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The Great War (1914-1918) Forum

Remembered Today:

John Walkingshaw , Royal Irish Rifles


eltoro1960
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Hi there I trying establish where this man resided if possible, it a pretty unusual name in most parts, but not in my neck of the woods, Newtongrange. There were also another family of Walkingshaws in Gorebrige up the road, they lost a son serving with the Cameronians, the Newtongrange family lost a son in the Royal Artillery. Any help appreciated.

Medal card of Walkingshaw, John

Corps Regiment No Rank

Royal Irish Rifles 18-1062 Private

He would appear to be the only one in the British Army.

Just noticed the MIC of this man

Medal card of Walkingshaw, Francis

Corps Regiment No Rank

Royal Irish Rifles 18-1061 Corporal

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Hi John,

Walkingshaw would be a name around Co. Down in Ireland - I was at school with a couple of them, but I don't see any in the lists I have of the 13 RIR. But if anyone has details of other Battalions he might show up there.

Sorry I can't be of more help.

Peter

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Thanks guys, it looks like you are both on the right tracks, I found these men on the Covenant site.

Walkingshaw John ,Leggygowan Saintfield Down: East Saintfield Court House Maxwell, David Maxwell

Walkingshaw Frank Shore Street Killyleagh Down: East Killyleagh Cook Hall Nicholson, Martin A Nicholson

Would I right in saying that this was signed prior to 1914? The reason I ask is that a lot of familes moved to Newtongrange in 1913/14 due to the rapid expansion of the coal fields and associated construction work, the Ulster men settled mainly in Newtongrange / Arniston, men from the south tended to be placed in Dalkeith or Rosewell (it was known locally as little Ireland).

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The Ulster Covenant was signed in 1912, so he could be your man. The list is very useful for researching people around that time, I find it delightful that I can see both my Grandfather's and Greatgrandfather's signatures rather than just a name listing.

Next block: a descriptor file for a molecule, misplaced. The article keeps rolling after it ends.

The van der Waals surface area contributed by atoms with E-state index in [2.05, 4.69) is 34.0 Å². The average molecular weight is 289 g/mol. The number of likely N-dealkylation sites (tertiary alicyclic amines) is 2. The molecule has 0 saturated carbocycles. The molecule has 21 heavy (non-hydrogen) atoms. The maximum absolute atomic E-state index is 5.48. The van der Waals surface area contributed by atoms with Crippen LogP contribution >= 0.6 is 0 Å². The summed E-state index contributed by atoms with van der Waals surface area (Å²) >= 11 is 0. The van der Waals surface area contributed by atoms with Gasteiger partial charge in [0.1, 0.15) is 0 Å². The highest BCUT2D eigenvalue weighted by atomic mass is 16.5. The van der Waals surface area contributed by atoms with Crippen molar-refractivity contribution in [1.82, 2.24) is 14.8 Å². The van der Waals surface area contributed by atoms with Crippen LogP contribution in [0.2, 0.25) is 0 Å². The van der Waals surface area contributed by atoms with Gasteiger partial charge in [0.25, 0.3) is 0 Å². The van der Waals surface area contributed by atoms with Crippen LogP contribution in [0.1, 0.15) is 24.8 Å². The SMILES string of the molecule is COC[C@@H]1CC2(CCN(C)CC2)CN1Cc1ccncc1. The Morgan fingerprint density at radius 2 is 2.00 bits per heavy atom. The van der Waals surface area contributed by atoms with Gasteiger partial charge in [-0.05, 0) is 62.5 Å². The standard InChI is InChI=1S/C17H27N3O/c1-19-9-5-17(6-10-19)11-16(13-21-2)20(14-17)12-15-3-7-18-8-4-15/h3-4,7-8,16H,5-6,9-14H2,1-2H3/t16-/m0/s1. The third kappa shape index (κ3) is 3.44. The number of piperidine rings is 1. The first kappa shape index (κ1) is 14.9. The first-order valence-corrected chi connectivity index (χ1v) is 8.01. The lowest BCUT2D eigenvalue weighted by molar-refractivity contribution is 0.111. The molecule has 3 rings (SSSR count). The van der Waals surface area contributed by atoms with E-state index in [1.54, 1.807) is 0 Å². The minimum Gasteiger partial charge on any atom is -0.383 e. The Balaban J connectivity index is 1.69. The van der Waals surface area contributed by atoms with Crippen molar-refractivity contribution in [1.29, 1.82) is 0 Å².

The Walkingshaws that I would have known probably were from around Saintfield or Ballygowan, and Killyleagh isn't too far away. If you check bt.com you'll find there are still some of them around there.

Killyleagh is/was a port town on Strangford Lough and coal would have been brought in to there - don't know where from though - could there be a connection?

Peter

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"Killyleagh is/was a port town on Strangford Lough and coal would have been brought in to there - don't know where from though - could there be a connection?"

Peter

A distinct possibility the Lothian Coal Company and it's associated companies exported coal, probably including Ireland as no coal on the island, it was not unknown for the coal boats to come back with cargoes of immigrants, it would appear that the men from the Baltic states who lived in Newtongrange arrived by this way. They were told they were going to the United States and taken to Leith instead where a company man would meet them and offer them work and a house to soften the blow, it semed to work.

Very different with our Celtic cousins who would never fall for that one! There are lot of men in Newtongrange though who enlisted with the Royal Irish Rifles, Royal Dublin Fusiliers, Irsih Guards and one man in the Connaught Rangers. Main Surnames were King , Kerr , Docherty, McKernan,Halliday, Bowers

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Richard Walkingshaw had a brother called John Lowrie Walkingshaw who was born in Nov 1899 so he would qualify for the tail end of the war. I notice the one you quote does not use/have a middle name. Can anything be gained from the 18 prefix to his number? Is that the year of enlistment or am I miles off?

Alexander Walkingshaw of Gorebridge fame appears to be unconnected with the Nitten Walkingshaws. I cant find any link there at all.

Keith

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Hi Keith

John L Walkingshaw does not appear on the 1920 Voters Roll for Newbattle as he wouldn't be 21 until the November of thay year, you must have had some clan in Abbeyland ...see below :blink:

post-12171-1170434270.jpg

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I'm not sure exactly when they went but by 1917 they were living in Co-op buildings, Ormiston

Thats quite a collection of them there. I didnt know there were that many

Keith

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